Mohammed grew up in Saudi Arabia, after his parents immigrated from Chad in search of a better life. He suffered discrimination as a Chadian, and was denied schooling, so he went to Pakistan to learn English and computer studies. While praying in a mosque, he was rounded up and arrested by Pakistani police and handed over to US forces.
Mohammed was taken to Bagram Air Force Base in Afghanistan, where he was kept naked for days and racially abused. One of the first words that Mohammed learnt in English was “nigger.”
After two months of detention in Afghanistan, Mohammed was transferred to Guantánamo Bay. Mohammed’s US captors abused him so badly that he tried to commit suicide twice while in Guantánamo.
Although only a child, Mohammed was abused in the same way as the other prisoners. He was deprived of sleep and repeatedly moved between cells to prevent him from resting. He was kept in freezing conditions and constantly blasted with music and strobe lights. The guards slammed Mohammed’s head to the floor, knocking out two teeth. An interrogator stubbed out his cigarette on his arm.
He was falsely accused of fighting for the Taliban in Tora Bora and being a member of a London-based al-Qaeda cell. He had never visited either Afghanistan or the UK. The evidence used to keep Mohammed in Guantánamo Bay for seven and a half years was based purely on statements from two other prisoners. Their claims were later found to be unreliable and inconsistent with each other.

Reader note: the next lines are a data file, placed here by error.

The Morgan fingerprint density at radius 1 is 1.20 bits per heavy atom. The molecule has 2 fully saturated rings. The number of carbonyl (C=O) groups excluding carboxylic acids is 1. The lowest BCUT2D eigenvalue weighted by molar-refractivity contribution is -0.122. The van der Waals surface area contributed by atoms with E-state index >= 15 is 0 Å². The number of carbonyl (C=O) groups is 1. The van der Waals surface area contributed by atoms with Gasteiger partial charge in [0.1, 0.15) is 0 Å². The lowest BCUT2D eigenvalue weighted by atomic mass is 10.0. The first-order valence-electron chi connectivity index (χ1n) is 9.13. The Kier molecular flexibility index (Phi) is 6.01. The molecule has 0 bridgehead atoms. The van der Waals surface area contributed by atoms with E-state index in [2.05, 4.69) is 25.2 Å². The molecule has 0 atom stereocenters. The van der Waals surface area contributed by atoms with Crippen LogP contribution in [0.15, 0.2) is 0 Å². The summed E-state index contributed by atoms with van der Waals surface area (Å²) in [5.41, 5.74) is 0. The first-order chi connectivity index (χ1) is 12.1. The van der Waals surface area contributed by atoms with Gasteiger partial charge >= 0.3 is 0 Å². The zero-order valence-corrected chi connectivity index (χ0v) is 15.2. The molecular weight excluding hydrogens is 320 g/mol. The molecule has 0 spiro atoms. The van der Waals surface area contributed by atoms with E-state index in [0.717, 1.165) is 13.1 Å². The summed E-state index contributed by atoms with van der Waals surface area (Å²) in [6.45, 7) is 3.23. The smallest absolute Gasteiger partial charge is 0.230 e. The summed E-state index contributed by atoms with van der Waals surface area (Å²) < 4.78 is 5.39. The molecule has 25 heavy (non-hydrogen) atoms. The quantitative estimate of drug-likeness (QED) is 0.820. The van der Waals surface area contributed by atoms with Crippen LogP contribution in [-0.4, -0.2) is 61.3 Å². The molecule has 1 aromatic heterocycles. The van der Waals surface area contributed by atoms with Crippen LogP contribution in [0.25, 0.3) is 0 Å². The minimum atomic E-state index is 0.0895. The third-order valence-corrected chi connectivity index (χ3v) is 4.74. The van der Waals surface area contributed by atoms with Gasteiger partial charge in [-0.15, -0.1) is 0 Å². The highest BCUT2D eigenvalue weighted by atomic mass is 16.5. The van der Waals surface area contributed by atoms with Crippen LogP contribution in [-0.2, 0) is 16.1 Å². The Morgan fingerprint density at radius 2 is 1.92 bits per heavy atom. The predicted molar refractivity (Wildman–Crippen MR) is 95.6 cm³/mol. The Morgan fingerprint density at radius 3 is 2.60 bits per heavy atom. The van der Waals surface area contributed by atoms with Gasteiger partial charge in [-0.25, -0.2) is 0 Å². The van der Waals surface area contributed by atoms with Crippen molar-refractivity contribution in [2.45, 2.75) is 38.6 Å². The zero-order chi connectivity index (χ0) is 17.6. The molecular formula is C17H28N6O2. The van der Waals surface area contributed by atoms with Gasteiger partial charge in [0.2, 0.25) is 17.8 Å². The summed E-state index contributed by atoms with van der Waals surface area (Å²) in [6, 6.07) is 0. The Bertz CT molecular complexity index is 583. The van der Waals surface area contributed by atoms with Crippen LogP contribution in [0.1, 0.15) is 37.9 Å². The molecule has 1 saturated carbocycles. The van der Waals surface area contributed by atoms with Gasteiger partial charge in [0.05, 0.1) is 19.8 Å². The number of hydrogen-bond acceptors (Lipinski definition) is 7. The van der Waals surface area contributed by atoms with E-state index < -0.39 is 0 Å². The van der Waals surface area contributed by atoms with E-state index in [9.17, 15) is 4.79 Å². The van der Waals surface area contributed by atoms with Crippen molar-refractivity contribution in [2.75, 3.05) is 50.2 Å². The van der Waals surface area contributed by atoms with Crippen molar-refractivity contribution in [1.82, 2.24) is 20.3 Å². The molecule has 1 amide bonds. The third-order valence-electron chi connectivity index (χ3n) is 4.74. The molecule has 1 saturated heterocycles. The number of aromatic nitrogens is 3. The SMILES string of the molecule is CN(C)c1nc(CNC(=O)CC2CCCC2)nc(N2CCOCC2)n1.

Reprieve lawyers helped Mohammed fight his ‘enemy combatant’ status. In 2009 we won a court order for his release.
“I am free now. I enjoy being free… freedom is beautiful.”
-Mohammed el Gharani
Mohammed was returned to Chad, where he was born, later that year. Since then, Mohammed has been making steady progress with the help of Reprieve’s Life After Guantánamo rehabilitation team. Mohammed missed out on an education, but he loves reading, particularly about history, and was keen to learn as much as possible after his release. In 2009 hundreds of Reprieve supporters responded by sending books to Mohammed in Chad. In the video on the right he expresses his thanks.Mohammed’s release shows what we can achieve together, but there are many more prisoners who need our help.
Read about Reprieve’s unique Life After Guantánamo program here.
Instead of spending his teenage years in school, Mohammed was forced to try to survive in a military prison. Never once did the US military treat Mohammed like the child he was. We hope that now he has been released, Mohammed will be able to get the education he was denied for so long, and finally build a life for himself.
-Reprieve attorney Cori Crider